Dunleavy noted that the declassified documents “cast doubt on these salacious allegations.” The memo states that, “Christopher Steele was given the names of the management at the Ritz Carlton,” and that the primary subsource “said that he reported, “Trump’s unorthodox sexual activity at the Ritz as ‘rumor and speculation’ and that he had not been able to confirm the story.”
According to the documents, the primary subsource wasn’t too keen on investigating these prurient allegations. He “repeated that these types of tasking [on the election matter] made him uncomfortable.” The notes continued, “Steele pushed Primary Subsource to try and either follow-up with people or corroborate the reporting, but Primary Subsource wasn’t able to do so.”
The primary subsource told agents that “attempts at getting corroboration on these subjects made him uncomfortable” because “he was very nerved about the Russians finding out about it.”
Inspector General Michael Horowitz’s investigation concluded that the Bureau’s interviews with Steele and the primary subsource, “revealed potentially serious problems with Steele’s descriptions of information in his reports.” The Inspector General’s office pointed out that the primary subsource, “made statements during his/her January 2017 FBI interview that were inconsistent with multiple sections of the Steele reports, including some that were relied upon in the FISA applications.”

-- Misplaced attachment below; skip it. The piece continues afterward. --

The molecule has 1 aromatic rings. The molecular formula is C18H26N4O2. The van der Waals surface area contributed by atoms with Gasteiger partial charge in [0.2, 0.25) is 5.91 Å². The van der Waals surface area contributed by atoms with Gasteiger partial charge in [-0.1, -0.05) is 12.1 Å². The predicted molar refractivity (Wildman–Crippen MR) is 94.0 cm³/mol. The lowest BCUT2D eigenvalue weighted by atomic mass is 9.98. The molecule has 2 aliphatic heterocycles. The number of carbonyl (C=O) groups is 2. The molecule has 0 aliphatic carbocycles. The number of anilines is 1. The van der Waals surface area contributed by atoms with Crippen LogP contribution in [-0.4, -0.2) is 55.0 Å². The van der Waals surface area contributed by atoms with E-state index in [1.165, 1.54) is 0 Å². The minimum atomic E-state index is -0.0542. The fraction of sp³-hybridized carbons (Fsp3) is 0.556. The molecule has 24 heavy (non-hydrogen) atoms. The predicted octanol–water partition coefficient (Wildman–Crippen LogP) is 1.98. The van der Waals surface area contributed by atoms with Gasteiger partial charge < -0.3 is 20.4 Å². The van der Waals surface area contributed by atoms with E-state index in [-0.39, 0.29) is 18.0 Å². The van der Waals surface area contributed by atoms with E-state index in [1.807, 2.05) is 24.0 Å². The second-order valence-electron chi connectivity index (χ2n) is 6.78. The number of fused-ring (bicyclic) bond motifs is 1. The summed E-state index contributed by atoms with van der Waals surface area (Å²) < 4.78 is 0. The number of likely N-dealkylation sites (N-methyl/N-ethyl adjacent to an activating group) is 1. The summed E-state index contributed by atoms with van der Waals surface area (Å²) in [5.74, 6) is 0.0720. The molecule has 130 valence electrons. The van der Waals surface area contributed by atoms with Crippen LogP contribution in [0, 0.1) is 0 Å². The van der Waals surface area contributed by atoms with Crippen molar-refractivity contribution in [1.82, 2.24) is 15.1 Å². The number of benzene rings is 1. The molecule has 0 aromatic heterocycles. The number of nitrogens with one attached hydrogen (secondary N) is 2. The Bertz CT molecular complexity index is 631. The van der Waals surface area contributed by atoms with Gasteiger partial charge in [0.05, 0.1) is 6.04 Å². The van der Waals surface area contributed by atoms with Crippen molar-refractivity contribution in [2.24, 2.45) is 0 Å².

Another document that Sen. Graham released included former FBI special agent Peter Strzok’s notes in which he criticized claims made in a New York Times article published in Feb 2017 titled, “Trump Campaign Aides Had Repeated Contacts With Russian Intelligence.” In referencing the January 2017 conversation with the primary subsource, he explained that “recent interviews and investigation, however, reveal Steele may not be in a position to judge the reliability of his sub-source network.”
Strzok further explained that, “we have not seen evidence of any individuals affiliated with the Trump team in contact with IOs [intelligence officials]” and that “we are unaware of ANY Trump advisers engaging in conversations with Russian intelligence officials.”
At this point, it is abundantly evident that the Russia collusion investigation was a politically-motivated farce designed to damage the Trump administration. It was the first major offensive that the Democrats and their allies in the corporate media launched against him. However, it was also one of their biggest failures.
While the FBI’s wrongdoing is being continually exposed, one question keeps being raised: When the hell are we going to see some justice? While we have seen members in the Justice Department go after Trump’s associates, it does not seem that firings, arrests, or indictments are on the horizon when it comes to corrupt officials in the DOJ.
Hopefully, special counsel John Durham’s investigation will not end up like Mueller’s. Otherwise, there will be no reason for government officials to refrain from abusing their powers.